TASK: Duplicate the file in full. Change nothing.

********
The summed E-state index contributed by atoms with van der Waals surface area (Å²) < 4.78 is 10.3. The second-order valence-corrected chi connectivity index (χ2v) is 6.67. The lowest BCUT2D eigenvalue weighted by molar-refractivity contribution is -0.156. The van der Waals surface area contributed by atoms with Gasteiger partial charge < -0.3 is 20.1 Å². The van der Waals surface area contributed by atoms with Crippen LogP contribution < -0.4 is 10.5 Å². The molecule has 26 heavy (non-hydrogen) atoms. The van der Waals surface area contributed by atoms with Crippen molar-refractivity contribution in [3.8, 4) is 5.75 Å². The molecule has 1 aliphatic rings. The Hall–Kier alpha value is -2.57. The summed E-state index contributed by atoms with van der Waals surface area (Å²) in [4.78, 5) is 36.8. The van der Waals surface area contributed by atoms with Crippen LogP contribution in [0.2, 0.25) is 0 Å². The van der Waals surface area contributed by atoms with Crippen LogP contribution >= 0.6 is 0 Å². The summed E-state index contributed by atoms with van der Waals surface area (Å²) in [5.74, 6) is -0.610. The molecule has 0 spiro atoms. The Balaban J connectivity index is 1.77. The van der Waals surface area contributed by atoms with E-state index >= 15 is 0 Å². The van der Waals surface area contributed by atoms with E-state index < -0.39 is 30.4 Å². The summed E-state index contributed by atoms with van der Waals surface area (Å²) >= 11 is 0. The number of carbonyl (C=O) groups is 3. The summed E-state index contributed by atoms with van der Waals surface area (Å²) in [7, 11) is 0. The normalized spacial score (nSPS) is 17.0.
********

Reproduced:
The summed E-state index contributed by atoms with van der Waals surface area (Å²) < 4.78 is 10.3. The second-order valence-corrected chi connectivity index (χ2v) is 6.67. The lowest BCUT2D eigenvalue weighted by molar-refractivity contribution is -0.156. The van der Waals surface area contributed by atoms with Gasteiger partial charge < -0.3 is 20.1 Å². The van der Waals surface area contributed by atoms with Crippen LogP contribution < -0.4 is 10.5 Å². The molecule has 26 heavy (non-hydrogen) atoms. The van der Waals surface area contributed by atoms with Crippen molar-refractivity contribution in [3.8, 4) is 5.75 Å². The molecule has 1 aliphatic rings. The Hall–Kier alpha value is -2.57. The summed E-state index contributed by atoms with van der Waals surface area (Å²) in [4.78, 5) is 36.8. The van der Waals surface area contributed by atoms with Crippen LogP contribution in [0.2, 0.25) is 0 Å². The van der Waals surface area contributed by atoms with Crippen LogP contribution >= 0.6 is 0 Å². The summed E-state index contributed by atoms with van der Waals surface area (Å²) in [5.74, 6) is -0.610. The molecule has 0 spiro atoms. The Balaban J connectivity index is 1.77. The van der Waals surface area contributed by atoms with E-state index >= 15 is 0 Å². The van der Waals surface area contributed by atoms with E-state index < -0.39 is 30.4 Å². The summed E-state index contributed by atoms with van der Waals surface area (Å²) >= 11 is 0. The number of carbonyl (C=O) groups is 3. The summed E-state index contributed by atoms with van der Waals surface area (Å²) in [7, 11) is 0. The normalized spacial score (nSPS) is 17.0.